Your family is growing and the children are getting older. It’s time to start thinking about saving (and investing) for college. But where do you start?
Most families rely on their local Certified Financial Planner, Investment Broker or Banker and that’s a very good start, but what plan do they usually put your money into?
I saw one planner recommend Certificate of Deposit (CD) or the traditional 529 plan. Why would they recommend either? For one, they are safe to recommend and more importantly it adds to their “investments under management”.
CDs simply do not provide a high enough rate of return. Anything around 1 to 3 percent is not enough to keep up with inflation.
529s have their own set of challenges. It is packed full of restrictions. Click here to see 529 restrictions. There is a way to avoid the 529 pitfalls and that is with a Private Education Program PEP.
Here is a scenario to redirect money from the IRS back into a private educational college fund:
How to fund your student’s college fund.
According to the IRS, one cannot deduct the cost of funding college or private school tuition, so what is the next best thing? Get the money “from” the IRS to pay the tuition. Actually, that is even better than just receiving a deduction.
There are strategies to help mitigate the costs of education. Let’s talk look at a few of the alternatives. There are 529 plans, a favorite of the banks, brokerage firms, the government, corporate educational reimbursement plans, scholarships/endowment plans and private education programs (PEP), to name a few.
Perhaps the simplest to implement and most beneficial in both the short term is the PEP plan. Allow us to walk you through the necessary steps in structuring a PEP for you and your students.
The key to PEP is the conversion of personal expenses to business deductions. This leads to income tax reduction thus freeing up funds for the other purposes. Put simply, pay tuition instead of income tax (Note 1). One can achieve this through the use of a schedule C when preparing you form 1040 at tax time. This requires that one has a business, preferably a home-based business. We suggest home-based business (HBB) because it provides for the greatest conversion of personal expenses to business deductions. See the example below:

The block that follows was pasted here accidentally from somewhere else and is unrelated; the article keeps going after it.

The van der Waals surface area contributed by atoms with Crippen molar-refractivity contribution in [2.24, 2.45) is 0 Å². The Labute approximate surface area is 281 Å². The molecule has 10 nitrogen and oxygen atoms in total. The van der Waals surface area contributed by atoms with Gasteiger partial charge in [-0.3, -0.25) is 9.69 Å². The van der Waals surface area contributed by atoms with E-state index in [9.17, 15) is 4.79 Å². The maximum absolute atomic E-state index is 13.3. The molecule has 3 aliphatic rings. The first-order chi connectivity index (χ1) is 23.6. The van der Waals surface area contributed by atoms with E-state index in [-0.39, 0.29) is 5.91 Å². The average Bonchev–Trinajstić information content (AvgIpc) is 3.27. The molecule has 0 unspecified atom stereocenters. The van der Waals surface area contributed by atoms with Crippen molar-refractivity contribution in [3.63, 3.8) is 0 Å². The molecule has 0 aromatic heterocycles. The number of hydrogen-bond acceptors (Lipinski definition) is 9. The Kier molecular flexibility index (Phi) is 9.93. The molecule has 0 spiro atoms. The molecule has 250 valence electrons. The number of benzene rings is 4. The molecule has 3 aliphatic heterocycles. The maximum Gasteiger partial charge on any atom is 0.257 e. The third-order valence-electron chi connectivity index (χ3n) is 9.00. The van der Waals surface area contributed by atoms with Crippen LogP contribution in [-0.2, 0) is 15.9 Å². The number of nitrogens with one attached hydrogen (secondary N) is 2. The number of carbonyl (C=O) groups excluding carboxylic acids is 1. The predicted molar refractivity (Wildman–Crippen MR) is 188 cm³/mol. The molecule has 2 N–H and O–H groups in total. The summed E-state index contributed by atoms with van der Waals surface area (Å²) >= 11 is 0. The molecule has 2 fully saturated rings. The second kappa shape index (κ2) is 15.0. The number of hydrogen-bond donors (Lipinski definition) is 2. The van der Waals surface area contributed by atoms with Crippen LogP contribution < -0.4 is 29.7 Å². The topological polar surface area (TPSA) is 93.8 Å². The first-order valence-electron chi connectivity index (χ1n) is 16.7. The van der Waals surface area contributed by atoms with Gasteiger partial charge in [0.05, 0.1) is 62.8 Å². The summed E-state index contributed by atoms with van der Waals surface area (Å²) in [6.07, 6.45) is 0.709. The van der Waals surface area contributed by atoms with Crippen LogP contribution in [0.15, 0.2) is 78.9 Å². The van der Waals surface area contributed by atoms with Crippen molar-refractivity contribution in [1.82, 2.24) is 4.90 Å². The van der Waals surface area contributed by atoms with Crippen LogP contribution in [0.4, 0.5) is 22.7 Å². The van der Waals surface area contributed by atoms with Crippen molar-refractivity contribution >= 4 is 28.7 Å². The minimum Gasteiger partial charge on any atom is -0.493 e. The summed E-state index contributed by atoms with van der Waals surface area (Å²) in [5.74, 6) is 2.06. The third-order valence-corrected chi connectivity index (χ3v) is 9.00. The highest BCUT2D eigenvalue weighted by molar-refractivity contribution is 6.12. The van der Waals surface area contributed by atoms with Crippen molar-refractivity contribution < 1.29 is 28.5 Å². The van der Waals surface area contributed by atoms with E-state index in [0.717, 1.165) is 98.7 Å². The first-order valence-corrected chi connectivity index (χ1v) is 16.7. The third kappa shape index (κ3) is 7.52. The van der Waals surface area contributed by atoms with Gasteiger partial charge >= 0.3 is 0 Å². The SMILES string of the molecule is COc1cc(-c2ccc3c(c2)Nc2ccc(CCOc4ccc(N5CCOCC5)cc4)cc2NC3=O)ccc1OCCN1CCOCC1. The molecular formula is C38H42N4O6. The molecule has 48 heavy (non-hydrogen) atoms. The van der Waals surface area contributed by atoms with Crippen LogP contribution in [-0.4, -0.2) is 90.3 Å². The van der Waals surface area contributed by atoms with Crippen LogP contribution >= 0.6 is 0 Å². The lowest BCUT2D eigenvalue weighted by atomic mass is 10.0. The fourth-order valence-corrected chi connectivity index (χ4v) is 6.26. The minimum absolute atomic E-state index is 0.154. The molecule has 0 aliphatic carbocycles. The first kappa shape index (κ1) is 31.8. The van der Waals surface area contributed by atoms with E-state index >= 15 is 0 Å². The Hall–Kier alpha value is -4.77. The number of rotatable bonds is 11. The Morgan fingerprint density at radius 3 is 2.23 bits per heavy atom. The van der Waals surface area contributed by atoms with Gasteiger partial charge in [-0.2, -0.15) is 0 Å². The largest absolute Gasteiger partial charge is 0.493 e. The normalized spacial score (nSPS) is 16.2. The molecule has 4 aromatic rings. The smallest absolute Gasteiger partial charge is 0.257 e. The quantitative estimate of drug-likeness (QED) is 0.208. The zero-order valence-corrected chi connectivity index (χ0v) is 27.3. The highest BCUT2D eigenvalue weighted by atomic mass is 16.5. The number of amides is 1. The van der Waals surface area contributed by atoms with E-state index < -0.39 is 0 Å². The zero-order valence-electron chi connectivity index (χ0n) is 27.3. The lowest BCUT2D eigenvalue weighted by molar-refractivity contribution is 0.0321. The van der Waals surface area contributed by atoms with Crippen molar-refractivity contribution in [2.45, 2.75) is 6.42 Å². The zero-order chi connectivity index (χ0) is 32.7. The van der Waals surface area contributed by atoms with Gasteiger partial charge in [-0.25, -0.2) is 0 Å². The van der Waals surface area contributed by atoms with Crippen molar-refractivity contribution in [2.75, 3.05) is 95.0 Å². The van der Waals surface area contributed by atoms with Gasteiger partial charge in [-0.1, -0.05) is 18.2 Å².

Personal Expenses (Per Month) Business Deductions (Per Month)
Cell phone $100 $100
Rent/ Mortgage $1600 $160
Utilities $300 $30
Maintenance $100 $10
Mileage (500) $275 $275
Internet $50 $50
Phone / Fax $25 $25
Meals / Entertainment $100 $100
Postage $10 $10
Supplies $15 $15
Equipment $100 $100
Furniture $100 $100
Dental expense $500 $500
Total $3,275 $1475 X 12 = $17,700
At a combined tax rate of approximately 30% the savings, assuming one made no income from their HBB, would be $17,700 X 30%= $5,310.
Experts like Dr. Ron Mueller, M.B.A., Ph.D. estimate that a typical family will save $5,000 to $6,000 a year if they have a HBB.
Congratulations you just covered your college funding or tuition cost.
Now it gets better if your student is at least six years old but under the age of 18. This year, 2014, you can your child/student up to $6,200 and deduct it on schedule C. The child does NOT file or pay taxes on it AND you do not recapture the income! WOW!
There is much more to discuss. Just know that it gets better and better!
Note 1. This is for illustration purposes only. We do not give tax advice. Please consult your tax adviser.